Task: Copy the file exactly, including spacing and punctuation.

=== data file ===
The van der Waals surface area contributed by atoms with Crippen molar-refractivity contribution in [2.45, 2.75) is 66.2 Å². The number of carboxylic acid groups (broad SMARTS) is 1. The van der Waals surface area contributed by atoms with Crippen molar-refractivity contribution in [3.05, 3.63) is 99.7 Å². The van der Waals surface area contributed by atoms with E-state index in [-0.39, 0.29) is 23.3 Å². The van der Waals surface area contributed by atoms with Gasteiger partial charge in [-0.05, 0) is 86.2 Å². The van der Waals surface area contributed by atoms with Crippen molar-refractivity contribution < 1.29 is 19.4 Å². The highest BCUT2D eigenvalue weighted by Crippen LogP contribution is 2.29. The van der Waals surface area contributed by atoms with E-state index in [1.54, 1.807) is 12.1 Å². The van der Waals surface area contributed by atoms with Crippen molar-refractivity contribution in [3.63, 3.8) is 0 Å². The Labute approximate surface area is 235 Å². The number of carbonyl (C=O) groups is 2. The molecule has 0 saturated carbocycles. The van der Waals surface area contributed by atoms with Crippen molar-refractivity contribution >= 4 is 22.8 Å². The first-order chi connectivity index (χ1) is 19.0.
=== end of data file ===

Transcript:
The van der Waals surface area contributed by atoms with Crippen molar-refractivity contribution in [2.45, 2.75) is 66.2 Å². The number of carboxylic acid groups (broad SMARTS) is 1. The van der Waals surface area contributed by atoms with Crippen molar-refractivity contribution in [3.05, 3.63) is 99.7 Å². The van der Waals surface area contributed by atoms with E-state index in [-0.39, 0.29) is 23.3 Å². The van der Waals surface area contributed by atoms with Gasteiger partial charge in [-0.05, 0) is 86.2 Å². The van der Waals surface area contributed by atoms with Crippen molar-refractivity contribution < 1.29 is 19.4 Å². The highest BCUT2D eigenvalue weighted by Crippen LogP contribution is 2.29. The van der Waals surface area contributed by atoms with E-state index in [1.54, 1.807) is 12.1 Å². The van der Waals surface area contributed by atoms with Crippen molar-refractivity contribution in [3.63, 3.8) is 0 Å². The Labute approximate surface area is 235 Å². The number of carbonyl (C=O) groups is 2. The molecule has 0 saturated carbocycles. The van der Waals surface area contributed by atoms with Crippen molar-refractivity contribution >= 4 is 22.8 Å². The first-order chi connectivity index (χ1) is 19.0.